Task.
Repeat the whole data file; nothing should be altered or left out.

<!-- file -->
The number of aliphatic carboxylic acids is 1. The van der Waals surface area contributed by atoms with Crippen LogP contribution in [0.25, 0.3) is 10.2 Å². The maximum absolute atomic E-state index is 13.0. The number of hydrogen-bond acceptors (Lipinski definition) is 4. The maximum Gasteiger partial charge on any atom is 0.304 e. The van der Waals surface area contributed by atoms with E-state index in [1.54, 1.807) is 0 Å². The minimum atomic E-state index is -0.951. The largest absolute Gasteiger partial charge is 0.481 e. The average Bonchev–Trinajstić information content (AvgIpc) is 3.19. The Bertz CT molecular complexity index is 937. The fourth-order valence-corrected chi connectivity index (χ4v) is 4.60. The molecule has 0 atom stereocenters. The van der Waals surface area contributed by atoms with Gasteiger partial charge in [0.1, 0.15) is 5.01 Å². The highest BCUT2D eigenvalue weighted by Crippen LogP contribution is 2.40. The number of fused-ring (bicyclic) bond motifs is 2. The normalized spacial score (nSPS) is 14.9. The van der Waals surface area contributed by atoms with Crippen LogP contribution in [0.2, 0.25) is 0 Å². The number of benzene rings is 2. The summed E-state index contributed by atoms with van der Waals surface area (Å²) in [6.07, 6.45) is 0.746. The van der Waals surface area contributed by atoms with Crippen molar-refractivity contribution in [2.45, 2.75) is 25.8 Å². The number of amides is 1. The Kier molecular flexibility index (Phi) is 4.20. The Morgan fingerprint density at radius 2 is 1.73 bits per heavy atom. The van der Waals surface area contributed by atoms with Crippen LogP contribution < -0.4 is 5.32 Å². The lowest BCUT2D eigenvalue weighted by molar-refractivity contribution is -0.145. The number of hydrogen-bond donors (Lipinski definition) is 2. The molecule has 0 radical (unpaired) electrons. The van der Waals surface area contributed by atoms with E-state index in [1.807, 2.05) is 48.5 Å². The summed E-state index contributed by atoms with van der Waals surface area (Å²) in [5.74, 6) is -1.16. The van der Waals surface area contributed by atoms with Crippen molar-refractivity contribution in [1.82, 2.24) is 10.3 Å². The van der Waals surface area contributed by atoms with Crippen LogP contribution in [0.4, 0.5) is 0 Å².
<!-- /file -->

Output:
The number of aliphatic carboxylic acids is 1. The van der Waals surface area contributed by atoms with Crippen LogP contribution in [0.25, 0.3) is 10.2 Å². The maximum absolute atomic E-state index is 13.0. The number of hydrogen-bond acceptors (Lipinski definition) is 4. The maximum Gasteiger partial charge on any atom is 0.304 e. The van der Waals surface area contributed by atoms with E-state index in [1.54, 1.807) is 0 Å². The minimum atomic E-state index is -0.951. The largest absolute Gasteiger partial charge is 0.481 e. The average Bonchev–Trinajstić information content (AvgIpc) is 3.19. The Bertz CT molecular complexity index is 937. The fourth-order valence-corrected chi connectivity index (χ4v) is 4.60. The molecule has 0 atom stereocenters. The van der Waals surface area contributed by atoms with Gasteiger partial charge in [0.1, 0.15) is 5.01 Å². The highest BCUT2D eigenvalue weighted by Crippen LogP contribution is 2.40. The number of fused-ring (bicyclic) bond motifs is 2. The normalized spacial score (nSPS) is 14.9. The van der Waals surface area contributed by atoms with Crippen LogP contribution in [0.2, 0.25) is 0 Å². The number of benzene rings is 2. The summed E-state index contributed by atoms with van der Waals surface area (Å²) in [6.07, 6.45) is 0.746. The van der Waals surface area contributed by atoms with Crippen molar-refractivity contribution in [2.45, 2.75) is 25.8 Å². The number of amides is 1. The Kier molecular flexibility index (Phi) is 4.20. The Morgan fingerprint density at radius 2 is 1.73 bits per heavy atom. The van der Waals surface area contributed by atoms with Crippen LogP contribution < -0.4 is 5.32 Å². The lowest BCUT2D eigenvalue weighted by molar-refractivity contribution is -0.145. The number of hydrogen-bond donors (Lipinski definition) is 2. The molecule has 0 radical (unpaired) electrons. The van der Waals surface area contributed by atoms with E-state index in [1.807, 2.05) is 48.5 Å². The summed E-state index contributed by atoms with van der Waals surface area (Å²) in [5.74, 6) is -1.16. The van der Waals surface area contributed by atoms with Crippen molar-refractivity contribution in [1.82, 2.24) is 10.3 Å². The van der Waals surface area contributed by atoms with Crippen LogP contribution in [0.4, 0.5) is 0 Å².